Hospitalized COVID-19 patients who were taking a daily low-dose aspirin to protect against cardiovascular disease had a significantly lower risk of complications and death compared to those who were not taking aspirin, according to a new study led by researchers at the University of Maryland School of Medicine (UMSOM).

Released: 22-Oct-2020 2:25 PM EDT
Tocilizumab doesn't ease symptoms or prevent death in moderately ill COVID-19 inpatients
Massachusetts General Hospital

The drug tocilizumab (Actemra) does not reduce the need for breathing assistance with mechanical ventilation or prevent death in moderately ill hospitalized patients with COVID-19, according to a new study led by researchers at Massachusetts General Hospital (MGH).

Released: 22-Oct-2020 2:10 PM EDT
New York Gov. Andrew Cuomo said that nursing homes "never needed" to accept patients who tested positive for COVID-19, but they did accept them
Newswise

According to a report from the New York State Department of Health, "6,326 COVID-positive residents were admitted to [nursing home] facilities" following Cuomo's mandate that nursing homes accept the readmission of COVID-positive patients from hospitals. Therefore we rate his claim as false.

Released: 22-Oct-2020 2:10 PM EDT
U of M trial shows hydroxychloroquine does not prevent COVID-19 in health care workers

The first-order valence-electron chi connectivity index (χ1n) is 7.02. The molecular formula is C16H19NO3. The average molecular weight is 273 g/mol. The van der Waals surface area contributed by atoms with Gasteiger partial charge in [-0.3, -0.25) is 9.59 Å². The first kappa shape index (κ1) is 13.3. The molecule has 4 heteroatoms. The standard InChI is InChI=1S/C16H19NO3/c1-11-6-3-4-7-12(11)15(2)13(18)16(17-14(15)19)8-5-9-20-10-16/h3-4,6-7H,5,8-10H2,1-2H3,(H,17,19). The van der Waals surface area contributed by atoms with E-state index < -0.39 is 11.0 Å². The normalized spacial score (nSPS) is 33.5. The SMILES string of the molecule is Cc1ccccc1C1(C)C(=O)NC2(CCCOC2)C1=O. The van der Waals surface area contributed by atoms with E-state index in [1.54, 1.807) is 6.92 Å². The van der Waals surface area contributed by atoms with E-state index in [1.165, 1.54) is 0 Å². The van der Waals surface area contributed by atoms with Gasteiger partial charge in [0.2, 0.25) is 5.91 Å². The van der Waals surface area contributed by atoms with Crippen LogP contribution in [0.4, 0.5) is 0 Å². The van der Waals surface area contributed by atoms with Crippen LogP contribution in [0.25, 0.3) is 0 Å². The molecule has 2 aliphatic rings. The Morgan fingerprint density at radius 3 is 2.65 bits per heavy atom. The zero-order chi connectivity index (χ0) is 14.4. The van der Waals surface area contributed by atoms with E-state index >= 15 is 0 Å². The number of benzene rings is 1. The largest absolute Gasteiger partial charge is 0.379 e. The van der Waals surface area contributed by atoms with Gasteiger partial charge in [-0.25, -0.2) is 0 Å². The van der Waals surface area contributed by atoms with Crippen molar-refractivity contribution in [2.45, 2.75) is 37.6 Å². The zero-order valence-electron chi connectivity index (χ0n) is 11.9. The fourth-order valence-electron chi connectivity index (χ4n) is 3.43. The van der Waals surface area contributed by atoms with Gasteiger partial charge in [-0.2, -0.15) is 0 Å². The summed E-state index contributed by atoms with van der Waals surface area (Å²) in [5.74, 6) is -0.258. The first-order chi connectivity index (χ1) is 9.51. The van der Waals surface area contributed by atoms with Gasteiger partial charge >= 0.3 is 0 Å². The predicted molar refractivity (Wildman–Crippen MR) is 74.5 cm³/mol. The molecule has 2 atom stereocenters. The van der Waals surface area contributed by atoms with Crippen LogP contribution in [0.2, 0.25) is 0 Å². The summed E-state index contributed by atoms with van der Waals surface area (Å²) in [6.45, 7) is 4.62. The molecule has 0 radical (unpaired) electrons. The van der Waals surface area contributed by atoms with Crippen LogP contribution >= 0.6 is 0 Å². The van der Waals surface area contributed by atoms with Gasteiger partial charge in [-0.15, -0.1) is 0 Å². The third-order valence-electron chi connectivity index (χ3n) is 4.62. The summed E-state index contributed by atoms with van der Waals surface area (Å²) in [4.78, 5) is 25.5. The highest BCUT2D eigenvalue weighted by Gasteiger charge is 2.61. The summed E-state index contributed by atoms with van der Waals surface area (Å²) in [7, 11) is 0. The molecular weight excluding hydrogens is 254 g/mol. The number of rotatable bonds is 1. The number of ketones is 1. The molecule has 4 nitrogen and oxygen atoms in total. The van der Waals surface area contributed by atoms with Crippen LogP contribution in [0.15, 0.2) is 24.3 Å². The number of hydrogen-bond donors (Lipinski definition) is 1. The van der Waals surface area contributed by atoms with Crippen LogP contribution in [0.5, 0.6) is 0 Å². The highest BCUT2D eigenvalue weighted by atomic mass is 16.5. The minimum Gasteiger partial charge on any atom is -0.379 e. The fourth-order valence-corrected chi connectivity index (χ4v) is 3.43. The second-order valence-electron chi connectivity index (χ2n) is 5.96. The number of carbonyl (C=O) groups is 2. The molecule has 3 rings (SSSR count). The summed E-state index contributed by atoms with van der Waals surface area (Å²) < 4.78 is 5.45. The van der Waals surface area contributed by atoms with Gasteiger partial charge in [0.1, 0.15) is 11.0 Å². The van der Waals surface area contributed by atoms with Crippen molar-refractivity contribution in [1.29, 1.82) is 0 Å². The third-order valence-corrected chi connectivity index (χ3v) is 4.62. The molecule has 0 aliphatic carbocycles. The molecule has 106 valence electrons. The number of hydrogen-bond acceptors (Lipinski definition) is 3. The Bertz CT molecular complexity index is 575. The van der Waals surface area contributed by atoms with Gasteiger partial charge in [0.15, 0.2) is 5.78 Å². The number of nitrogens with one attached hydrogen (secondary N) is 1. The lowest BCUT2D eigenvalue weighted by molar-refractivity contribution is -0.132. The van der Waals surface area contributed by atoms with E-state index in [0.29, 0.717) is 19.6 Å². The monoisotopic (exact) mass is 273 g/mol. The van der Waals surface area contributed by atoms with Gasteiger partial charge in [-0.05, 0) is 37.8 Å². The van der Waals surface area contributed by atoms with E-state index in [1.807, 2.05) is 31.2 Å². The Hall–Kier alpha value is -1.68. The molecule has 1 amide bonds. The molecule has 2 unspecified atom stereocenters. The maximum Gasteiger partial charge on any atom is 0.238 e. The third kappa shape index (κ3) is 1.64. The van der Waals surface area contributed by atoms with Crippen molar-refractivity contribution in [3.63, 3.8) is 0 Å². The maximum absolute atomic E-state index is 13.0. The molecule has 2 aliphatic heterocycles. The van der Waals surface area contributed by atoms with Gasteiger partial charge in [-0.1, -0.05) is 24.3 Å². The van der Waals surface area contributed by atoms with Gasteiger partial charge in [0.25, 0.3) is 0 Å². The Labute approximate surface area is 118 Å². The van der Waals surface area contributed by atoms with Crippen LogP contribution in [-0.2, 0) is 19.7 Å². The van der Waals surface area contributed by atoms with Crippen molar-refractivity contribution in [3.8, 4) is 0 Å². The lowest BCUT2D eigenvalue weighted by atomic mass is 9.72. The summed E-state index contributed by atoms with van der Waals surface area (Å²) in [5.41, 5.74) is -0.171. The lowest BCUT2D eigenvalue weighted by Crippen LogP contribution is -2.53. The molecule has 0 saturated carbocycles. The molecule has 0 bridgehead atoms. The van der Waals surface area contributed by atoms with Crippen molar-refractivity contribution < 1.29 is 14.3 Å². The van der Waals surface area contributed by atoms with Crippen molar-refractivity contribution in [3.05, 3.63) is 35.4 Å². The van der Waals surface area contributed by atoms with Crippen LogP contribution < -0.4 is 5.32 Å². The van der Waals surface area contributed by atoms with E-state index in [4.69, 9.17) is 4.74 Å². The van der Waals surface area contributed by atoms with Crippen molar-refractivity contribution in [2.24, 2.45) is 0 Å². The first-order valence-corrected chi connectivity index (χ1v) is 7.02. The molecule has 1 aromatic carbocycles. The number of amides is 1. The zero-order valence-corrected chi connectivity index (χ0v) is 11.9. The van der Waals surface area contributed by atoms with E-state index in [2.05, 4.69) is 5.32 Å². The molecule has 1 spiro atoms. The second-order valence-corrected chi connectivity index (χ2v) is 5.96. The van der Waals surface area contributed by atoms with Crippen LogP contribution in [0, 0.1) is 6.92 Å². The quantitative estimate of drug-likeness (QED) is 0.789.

University of Minnesota

University of Minnesota Medical School physician researchers studied hydroxychloroquine as a treatment to prevent COVID-19 for those with high-risk for exposure to the virus - health care workers.

Newswise: UNLV Physician: Why COVID-19 Makes Flu Shots More Important Than Ever
Released: 22-Oct-2020 1:50 PM EDT
UNLV Physician: Why COVID-19 Makes Flu Shots More Important Than Ever
University of Nevada, Las Vegas (UNLV)

As the race for a COVID-19 vaccine intensifies, health care officials are reminding the public not to forget another important vaccine this fall: the flu shot. Flu season in the U.S. technically began in September, with illnesses expected to peak in December and February, according to the Centers for Disease Control (CDC). Less than half of Americans received a flu vaccine during the 2019-2020 flu season, and a staggering 405,000 hospitalizations and 22,000 deaths were attributed to influenza.

Newswise: 246630_web.jpg
Released: 22-Oct-2020 1:45 PM EDT
Immune response the probable underlying cause of neural damage in COVID-19
University of Gothenburg

It is probably the immune response to, rather than the virus in itself, that causes sudden confusion and other symptoms from the nervous system in some patients with COVID-19. This is shown by a study of cases involving six Swedish patients, now published in the journal Neurology.

Released: 22-Oct-2020 1:35 PM EDT
COVID-19 study: Meaning in life and self-control protect against stress
University of Innsbruck

Numerous studies over the last few weeks have pointed out that the effects of the Corona pandemic on people's mental health can be enormous and affect large parts of the population.

Newswise: Hackensack Meridian CDI, University of Michigan Demonstrate Better, Faster COVID-19 Antibody Testing
Released: 22-Oct-2020 1:30 PM EDT
Hackensack Meridian CDI, University of Michigan Demonstrate Better, Faster COVID-19 Antibody Testing
Hackensack Meridian Health

A new portable “lab on a chip,” developed by the U-M scientists and demonstrated with help of the CDI, can identify the presence of COVID-19 antibodies in blood donors with greater speed and efficiency